Heinz released its Super Bowl commercial early this year, just ahead of the Big Game, and it's already got everyone buzzing about it. In the commercial, dachshunds dressed in hot dog costumes run toward people dressed as giant Heinz condiment bottles and lick their faces. The clip is more than just a cute commercial — it's got a simple but brilliant message behind it, too. Anselmo Ramos, founder and chief creative officer of David, the agency behind the adorable ad, told Adweek that the commercial was meant to be a fun way "to communicate that hot dogs can't resist the great taste of Heinz."
Always, "#LikeAGirl" (2015)
This fiercely feminist and thoughtful commercial was exactly the kind of ad the Super Bowl needed. Always went far beyond advertising the effectiveness of its feminine products and instead chose to challenge the stereotypes young girls face by calling the phrase "like a girl" into question, which is often used as an insult. The powerful commercial showed how different people view the phrase and helped the brand launch a huge campaign all about boosting girls' self-confidence, which it still promotes today.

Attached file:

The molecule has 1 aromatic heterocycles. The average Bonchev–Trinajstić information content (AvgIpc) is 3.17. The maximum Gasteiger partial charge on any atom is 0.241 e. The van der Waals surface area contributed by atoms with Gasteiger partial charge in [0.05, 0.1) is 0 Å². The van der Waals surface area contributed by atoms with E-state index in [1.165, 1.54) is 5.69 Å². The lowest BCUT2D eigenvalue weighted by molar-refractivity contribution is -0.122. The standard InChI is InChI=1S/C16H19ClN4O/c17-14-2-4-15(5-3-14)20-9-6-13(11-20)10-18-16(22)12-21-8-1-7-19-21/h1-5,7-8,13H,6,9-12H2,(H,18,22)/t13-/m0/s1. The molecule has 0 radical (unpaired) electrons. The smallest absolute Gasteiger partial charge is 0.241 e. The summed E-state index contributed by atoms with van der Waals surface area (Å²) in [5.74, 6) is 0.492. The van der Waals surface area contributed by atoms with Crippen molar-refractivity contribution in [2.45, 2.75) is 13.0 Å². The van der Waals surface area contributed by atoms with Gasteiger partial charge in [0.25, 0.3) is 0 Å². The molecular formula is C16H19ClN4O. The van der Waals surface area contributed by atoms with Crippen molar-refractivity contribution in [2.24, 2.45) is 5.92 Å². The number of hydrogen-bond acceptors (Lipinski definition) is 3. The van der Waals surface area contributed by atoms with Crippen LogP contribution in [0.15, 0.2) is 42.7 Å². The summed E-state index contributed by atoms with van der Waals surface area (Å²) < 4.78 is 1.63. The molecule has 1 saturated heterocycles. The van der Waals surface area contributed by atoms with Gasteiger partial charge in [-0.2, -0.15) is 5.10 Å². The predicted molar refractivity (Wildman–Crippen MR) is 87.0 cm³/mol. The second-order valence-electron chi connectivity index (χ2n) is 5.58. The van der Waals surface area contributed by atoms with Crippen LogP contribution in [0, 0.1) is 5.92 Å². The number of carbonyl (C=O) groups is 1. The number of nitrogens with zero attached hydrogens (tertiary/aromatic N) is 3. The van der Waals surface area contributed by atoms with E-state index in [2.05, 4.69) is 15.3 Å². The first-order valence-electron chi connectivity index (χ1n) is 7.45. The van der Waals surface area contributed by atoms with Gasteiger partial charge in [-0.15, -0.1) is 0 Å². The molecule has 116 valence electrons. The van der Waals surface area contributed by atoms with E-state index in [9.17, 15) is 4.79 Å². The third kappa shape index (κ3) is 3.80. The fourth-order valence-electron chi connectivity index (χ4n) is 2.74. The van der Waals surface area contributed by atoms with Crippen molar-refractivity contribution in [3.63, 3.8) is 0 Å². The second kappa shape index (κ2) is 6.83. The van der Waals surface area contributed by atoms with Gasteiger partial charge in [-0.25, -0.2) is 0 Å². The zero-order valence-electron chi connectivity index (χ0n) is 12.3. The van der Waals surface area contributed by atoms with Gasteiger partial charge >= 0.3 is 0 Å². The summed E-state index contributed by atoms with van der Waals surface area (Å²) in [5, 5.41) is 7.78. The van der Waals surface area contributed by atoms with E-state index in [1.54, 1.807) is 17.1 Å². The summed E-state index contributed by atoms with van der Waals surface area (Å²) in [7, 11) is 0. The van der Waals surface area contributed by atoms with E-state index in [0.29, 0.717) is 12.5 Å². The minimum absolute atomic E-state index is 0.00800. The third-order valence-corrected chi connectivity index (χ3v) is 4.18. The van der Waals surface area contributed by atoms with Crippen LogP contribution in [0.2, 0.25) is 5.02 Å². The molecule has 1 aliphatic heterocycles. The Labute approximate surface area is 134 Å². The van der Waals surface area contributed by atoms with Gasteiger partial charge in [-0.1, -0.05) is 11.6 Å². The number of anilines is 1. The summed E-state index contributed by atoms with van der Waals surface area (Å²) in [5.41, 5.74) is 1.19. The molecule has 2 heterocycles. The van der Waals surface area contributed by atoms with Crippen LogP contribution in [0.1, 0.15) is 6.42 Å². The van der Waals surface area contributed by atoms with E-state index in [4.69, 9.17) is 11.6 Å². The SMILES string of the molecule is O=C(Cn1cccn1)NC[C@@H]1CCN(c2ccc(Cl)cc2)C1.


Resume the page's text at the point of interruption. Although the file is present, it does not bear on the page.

Newcastle Brown Ale, "Band of Brands" (2015)
In 2015, Newcastle Brown Ale challenged the idea that every brand has to spend millions of dollars just to get publicity during the Big Game. Instead, the beer brand recruited 37 different brands to share the cost of one ad that would promote each brand throughout the TV spot. The commercial starts out slow and ends with the two actors, who play a couple that just moved into a new home, rushing to fit in all of the sponsors. It's not visually arresting, adorable or moving, but this commercial is certainly one of the most clever and unique ads in Super Bowl history.
Budweiser, "Puppy Love" (2014)